Blobs of hot, dense material that curl around Earth's core are much more widespread than previous research suggests.
A new method of analysing earthquake data has found even more of the previously detected continent-sized zones at the boundary between the planet's core and mantle.
We still don't know what these blobs are - they could be magma, molten iron leaking from the core, or something else - but with a more complete, detailed map of where they are, we can better understand the geological processes occurring deep inside Earth's interior.
The core boundary lies some 2,900 kilometres (1,800 miles) below Earth's surface. That's extremely out of reach, so if we want to know what conditions are like down there, we have to get creative. Luckily, Earth comes with a built-in tool for probing its own guts: earthquakes.
The way quakes and tremors propagate through different kinds of material inside the planet has allowed seismologists to reconstruct and map the composition of Earth's interior.
This is how vast blobs of super-hot material were identified at the core-mantle boundary, decades ago.
Because the heat causes greater degrees of melting, these zones slow velocity of the earthquake waves right down, so they're known as ultra low velocity zones.
But earthquakes can be an unsatisfactory tool, providing only trickles of information at a time. You have to wait for earthquakes; each earthquake only probes a narrow zone; and weaker signals can get lost in the broader noise.
To compensate for this problem, researchers from the University of Maryland, Johns Hopkins University, and Tel Aviv University turned to an unusual source: the stars.
Well, not actually the star - an algorithm for studying the stars. It's called the Sequencer, and it's designed to run through large astronomical datasets looking for patterns.
As it turns out, this algorithm can be tweaked to look at seismic data, too. A lot of seismic data.
The researchers fed it 30 years of data - around 7,000 seismograms of one particular type of seismic wave - looking for the seismic echoes indicating an ultra-low velocity zone that we may have missed in previous analyses. And bingo, they got a hit.
"By looking at thousands of core-mantle boundary echoes at once, instead of focusing on a few at a time, as is usually done, we have gotten a totally new perspective," said geologist Doyeon Kim of the University of Maryland.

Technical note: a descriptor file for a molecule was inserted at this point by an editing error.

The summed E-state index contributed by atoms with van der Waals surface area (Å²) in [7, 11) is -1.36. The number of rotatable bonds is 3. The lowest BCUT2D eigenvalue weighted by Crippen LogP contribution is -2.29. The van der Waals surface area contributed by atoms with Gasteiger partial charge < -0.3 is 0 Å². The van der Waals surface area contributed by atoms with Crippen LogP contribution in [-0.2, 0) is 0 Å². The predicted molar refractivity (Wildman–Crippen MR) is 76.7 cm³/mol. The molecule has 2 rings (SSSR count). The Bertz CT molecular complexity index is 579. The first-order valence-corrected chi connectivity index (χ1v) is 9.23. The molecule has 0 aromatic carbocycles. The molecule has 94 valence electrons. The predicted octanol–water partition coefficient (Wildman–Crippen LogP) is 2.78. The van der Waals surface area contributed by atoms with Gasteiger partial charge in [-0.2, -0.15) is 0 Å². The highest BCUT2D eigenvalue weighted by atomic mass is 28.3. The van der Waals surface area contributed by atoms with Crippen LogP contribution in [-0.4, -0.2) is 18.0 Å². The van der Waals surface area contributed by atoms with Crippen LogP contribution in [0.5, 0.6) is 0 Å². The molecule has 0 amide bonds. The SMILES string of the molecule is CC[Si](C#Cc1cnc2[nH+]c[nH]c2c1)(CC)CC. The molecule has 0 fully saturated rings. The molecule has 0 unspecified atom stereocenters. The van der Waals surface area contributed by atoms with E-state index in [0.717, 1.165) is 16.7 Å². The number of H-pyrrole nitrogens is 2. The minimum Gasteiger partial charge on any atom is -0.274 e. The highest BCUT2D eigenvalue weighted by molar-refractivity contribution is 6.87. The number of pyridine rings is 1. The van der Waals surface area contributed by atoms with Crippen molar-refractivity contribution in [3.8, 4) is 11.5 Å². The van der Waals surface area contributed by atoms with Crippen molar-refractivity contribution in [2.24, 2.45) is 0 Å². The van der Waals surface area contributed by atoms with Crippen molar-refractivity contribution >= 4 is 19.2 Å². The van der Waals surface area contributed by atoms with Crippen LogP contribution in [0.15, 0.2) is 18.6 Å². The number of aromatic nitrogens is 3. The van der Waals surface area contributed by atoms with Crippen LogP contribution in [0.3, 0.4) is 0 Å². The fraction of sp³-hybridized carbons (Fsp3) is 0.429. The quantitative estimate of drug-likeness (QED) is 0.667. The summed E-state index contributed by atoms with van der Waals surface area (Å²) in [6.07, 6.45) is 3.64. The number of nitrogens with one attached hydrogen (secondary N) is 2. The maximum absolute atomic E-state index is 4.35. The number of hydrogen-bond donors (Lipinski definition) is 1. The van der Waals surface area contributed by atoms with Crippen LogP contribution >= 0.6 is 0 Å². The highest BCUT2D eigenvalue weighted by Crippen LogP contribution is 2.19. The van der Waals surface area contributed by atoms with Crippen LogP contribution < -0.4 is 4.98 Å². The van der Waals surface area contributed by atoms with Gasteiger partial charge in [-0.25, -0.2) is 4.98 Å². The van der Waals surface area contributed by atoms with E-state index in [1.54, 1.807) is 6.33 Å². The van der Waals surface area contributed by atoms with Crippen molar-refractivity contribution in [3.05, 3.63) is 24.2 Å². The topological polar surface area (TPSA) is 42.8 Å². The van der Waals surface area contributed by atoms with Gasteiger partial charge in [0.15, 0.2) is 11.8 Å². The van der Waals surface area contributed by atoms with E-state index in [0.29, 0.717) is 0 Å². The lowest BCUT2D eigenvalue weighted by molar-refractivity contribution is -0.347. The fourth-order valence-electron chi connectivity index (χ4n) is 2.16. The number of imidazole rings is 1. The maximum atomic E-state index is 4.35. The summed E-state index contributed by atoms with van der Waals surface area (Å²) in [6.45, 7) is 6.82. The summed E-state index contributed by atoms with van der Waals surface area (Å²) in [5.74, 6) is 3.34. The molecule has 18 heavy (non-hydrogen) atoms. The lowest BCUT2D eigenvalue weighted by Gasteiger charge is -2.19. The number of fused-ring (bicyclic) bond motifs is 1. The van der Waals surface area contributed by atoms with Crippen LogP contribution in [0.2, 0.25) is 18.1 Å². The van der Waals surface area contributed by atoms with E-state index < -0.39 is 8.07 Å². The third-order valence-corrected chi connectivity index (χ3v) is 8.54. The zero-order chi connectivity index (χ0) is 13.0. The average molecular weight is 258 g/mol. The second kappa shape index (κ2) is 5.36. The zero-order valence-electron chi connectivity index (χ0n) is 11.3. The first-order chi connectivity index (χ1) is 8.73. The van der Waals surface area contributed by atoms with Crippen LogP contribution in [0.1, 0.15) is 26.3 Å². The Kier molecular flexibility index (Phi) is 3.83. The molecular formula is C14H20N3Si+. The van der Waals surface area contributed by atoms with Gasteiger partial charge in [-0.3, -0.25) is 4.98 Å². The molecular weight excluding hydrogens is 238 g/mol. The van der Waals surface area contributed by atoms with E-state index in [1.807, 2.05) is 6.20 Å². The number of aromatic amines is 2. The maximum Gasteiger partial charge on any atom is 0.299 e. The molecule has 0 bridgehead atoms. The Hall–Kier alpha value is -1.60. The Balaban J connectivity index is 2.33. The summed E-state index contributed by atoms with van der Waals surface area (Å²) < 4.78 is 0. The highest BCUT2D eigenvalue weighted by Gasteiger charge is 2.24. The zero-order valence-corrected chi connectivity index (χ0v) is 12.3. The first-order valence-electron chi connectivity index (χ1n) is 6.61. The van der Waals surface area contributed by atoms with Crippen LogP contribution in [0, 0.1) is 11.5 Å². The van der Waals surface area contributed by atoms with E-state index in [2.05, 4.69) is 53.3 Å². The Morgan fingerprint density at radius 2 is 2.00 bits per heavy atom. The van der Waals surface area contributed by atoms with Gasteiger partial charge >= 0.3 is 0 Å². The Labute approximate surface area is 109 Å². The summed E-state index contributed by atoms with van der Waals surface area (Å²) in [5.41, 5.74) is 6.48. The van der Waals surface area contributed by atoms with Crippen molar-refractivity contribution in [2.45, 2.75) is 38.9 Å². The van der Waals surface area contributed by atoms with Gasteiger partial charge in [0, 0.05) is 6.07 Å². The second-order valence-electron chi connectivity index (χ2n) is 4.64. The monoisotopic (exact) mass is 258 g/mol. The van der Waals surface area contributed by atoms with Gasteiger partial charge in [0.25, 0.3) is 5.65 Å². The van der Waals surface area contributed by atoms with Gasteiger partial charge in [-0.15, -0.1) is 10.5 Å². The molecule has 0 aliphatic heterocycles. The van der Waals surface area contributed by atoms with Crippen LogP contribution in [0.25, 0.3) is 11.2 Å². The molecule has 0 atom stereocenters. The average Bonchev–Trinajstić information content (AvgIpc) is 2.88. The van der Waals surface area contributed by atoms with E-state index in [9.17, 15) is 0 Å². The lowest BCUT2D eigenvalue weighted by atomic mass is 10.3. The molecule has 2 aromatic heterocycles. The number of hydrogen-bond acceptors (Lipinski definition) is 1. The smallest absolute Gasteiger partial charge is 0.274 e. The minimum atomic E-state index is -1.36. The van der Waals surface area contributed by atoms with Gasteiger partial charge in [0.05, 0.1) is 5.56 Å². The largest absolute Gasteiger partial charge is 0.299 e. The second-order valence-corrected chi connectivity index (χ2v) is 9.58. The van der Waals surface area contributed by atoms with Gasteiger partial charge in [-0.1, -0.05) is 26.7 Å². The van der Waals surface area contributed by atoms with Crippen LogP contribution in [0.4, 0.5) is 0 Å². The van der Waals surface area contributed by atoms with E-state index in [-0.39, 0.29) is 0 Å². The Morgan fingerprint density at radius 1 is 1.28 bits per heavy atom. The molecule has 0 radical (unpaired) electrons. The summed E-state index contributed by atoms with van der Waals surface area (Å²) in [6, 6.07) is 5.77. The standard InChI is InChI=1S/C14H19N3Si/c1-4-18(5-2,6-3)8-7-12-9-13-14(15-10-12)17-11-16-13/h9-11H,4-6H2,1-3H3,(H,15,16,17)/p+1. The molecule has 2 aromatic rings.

"This is showing us that the core-mantle boundary region has lots of structures that can produce these echoes, and that was something we didn't realise before because we only had a narrow view."
The results returned by the Sequencer revealed subtle changes in seismic waveforms from earthquakes in Asia and Oceania, suggesting a previously undetected ultra low velocity zone beneath the Marquesas Islands in the South Pacific.
"This is really exciting, because it shows how the Sequencer algorithm can help us to contextualise seismogram data across the globe in a way we couldn't before."
In addition, the known ultra low velocity zone beneath Hawaii produced seismic echoes much louder than expected. This suggests that it is significantly larger than previous studies had estimated.
And the overall findings suggest that Earth's guts are rather more blobby than we suspected.
"That was surprising because we were expecting them to be more rare, and what that means is the anomalous structures at the core-mantle boundary are much more widespread than previously thought."
Having demonstrated the Sequencer's efficacy on one type of wave, the team's techniques can now be applied to other types of waves and frequencies. This could help compile a new, high-resolution map of the Earth's interior.
In turn, the physical properties this reveals could help geologists infer the chemistry and temperature of the structures, leading us closer to solving the mystery of what's causing these strange, dense zones wrapped around the heart of Earth.
The research has been published in Science.